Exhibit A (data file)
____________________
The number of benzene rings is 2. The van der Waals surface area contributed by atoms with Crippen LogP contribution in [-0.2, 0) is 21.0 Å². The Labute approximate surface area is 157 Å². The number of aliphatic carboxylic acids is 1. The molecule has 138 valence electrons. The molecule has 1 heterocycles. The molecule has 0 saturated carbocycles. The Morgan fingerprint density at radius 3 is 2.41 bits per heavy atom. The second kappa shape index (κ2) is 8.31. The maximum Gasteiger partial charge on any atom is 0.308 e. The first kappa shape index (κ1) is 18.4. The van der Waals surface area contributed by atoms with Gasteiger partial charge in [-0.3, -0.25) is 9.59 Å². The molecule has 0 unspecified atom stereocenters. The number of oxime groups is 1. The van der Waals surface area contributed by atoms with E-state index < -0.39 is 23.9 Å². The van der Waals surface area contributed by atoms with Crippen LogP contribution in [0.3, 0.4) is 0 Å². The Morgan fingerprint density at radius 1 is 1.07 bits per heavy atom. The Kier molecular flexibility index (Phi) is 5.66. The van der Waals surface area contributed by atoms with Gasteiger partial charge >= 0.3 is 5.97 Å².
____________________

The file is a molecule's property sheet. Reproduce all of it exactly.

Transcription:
The number of benzene rings is 2. The van der Waals surface area contributed by atoms with Crippen LogP contribution in [-0.2, 0) is 21.0 Å². The Labute approximate surface area is 157 Å². The number of aliphatic carboxylic acids is 1. The molecule has 138 valence electrons. The molecule has 1 heterocycles. The molecule has 0 saturated carbocycles. The Morgan fingerprint density at radius 3 is 2.41 bits per heavy atom. The second kappa shape index (κ2) is 8.31. The maximum Gasteiger partial charge on any atom is 0.308 e. The first kappa shape index (κ1) is 18.4. The van der Waals surface area contributed by atoms with Gasteiger partial charge in [-0.3, -0.25) is 9.59 Å². The molecule has 0 unspecified atom stereocenters. The number of oxime groups is 1. The van der Waals surface area contributed by atoms with E-state index < -0.39 is 23.9 Å². The van der Waals surface area contributed by atoms with Crippen LogP contribution in [0.3, 0.4) is 0 Å². The Morgan fingerprint density at radius 1 is 1.07 bits per heavy atom. The Kier molecular flexibility index (Phi) is 5.66. The van der Waals surface area contributed by atoms with Gasteiger partial charge >= 0.3 is 5.97 Å².